More and more Costa Ricans are now taking a keener interest in politics following the tax scandals that have rocked the country as of late.
The ambitious Chinchilla Plan Fiscal (Tax Plan) to reform the country’s tax system has had significant impacts despite having been rejected by the Sala Constitucional (Constitutional Court) earlier this week.
Discerning citizens have always known that the proposed tax plan would cut more money from the general public despite claims that only those who are better off would pay. The proposed 14 percent value-added levy plus various other taxes have been the foremost priority of the Chinchilla administration.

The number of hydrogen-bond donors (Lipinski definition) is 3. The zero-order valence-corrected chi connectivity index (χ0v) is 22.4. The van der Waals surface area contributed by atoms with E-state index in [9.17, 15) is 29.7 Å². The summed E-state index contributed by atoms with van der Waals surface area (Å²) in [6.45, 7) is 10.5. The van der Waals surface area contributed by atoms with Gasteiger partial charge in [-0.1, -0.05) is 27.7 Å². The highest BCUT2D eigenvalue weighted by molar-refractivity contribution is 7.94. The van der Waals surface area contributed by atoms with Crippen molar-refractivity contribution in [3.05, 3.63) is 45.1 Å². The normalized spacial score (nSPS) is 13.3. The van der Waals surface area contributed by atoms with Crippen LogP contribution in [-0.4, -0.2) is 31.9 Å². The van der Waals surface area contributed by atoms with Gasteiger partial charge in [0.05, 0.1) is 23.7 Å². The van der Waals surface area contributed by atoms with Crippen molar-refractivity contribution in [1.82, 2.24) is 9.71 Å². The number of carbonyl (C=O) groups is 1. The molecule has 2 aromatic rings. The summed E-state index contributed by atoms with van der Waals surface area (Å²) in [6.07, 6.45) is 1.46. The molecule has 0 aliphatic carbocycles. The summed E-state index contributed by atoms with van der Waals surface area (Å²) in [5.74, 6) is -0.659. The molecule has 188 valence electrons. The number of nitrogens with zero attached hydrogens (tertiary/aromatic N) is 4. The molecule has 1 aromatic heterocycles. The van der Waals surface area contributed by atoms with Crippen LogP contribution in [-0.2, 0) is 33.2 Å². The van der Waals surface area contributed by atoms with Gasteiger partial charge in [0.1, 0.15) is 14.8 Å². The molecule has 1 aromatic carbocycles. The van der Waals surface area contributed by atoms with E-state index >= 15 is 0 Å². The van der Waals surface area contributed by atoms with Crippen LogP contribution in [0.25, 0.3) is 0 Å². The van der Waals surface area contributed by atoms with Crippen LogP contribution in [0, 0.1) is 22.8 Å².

As the tax plan aims to bring the burgeoning budget deficit under control, expats in the country are concerned that they will be the prime targets in the Chinchilla administration’s mad dash to fill its coffers. One measure of the tax plan includes higher taxes for upscale rentals, but what has expats more worried is the rumor that the Costa Rican government might try to impose taxes on money coming intoCosta Rica.
While that idea has continually been proposed in the past, government officials maintain that the planned taxes are designed to place a levy only on the commissions charged by banks.
The general Costa Rican public is now mixed between caution and pessimism as the Chinchilla tax plan attempts another pass through the Sala IV, as theConstitutional Courtis more commonly known
Government officials warn that if the proposed tax plan is not approved,Costa Rica may yet suffer a worse economic situation.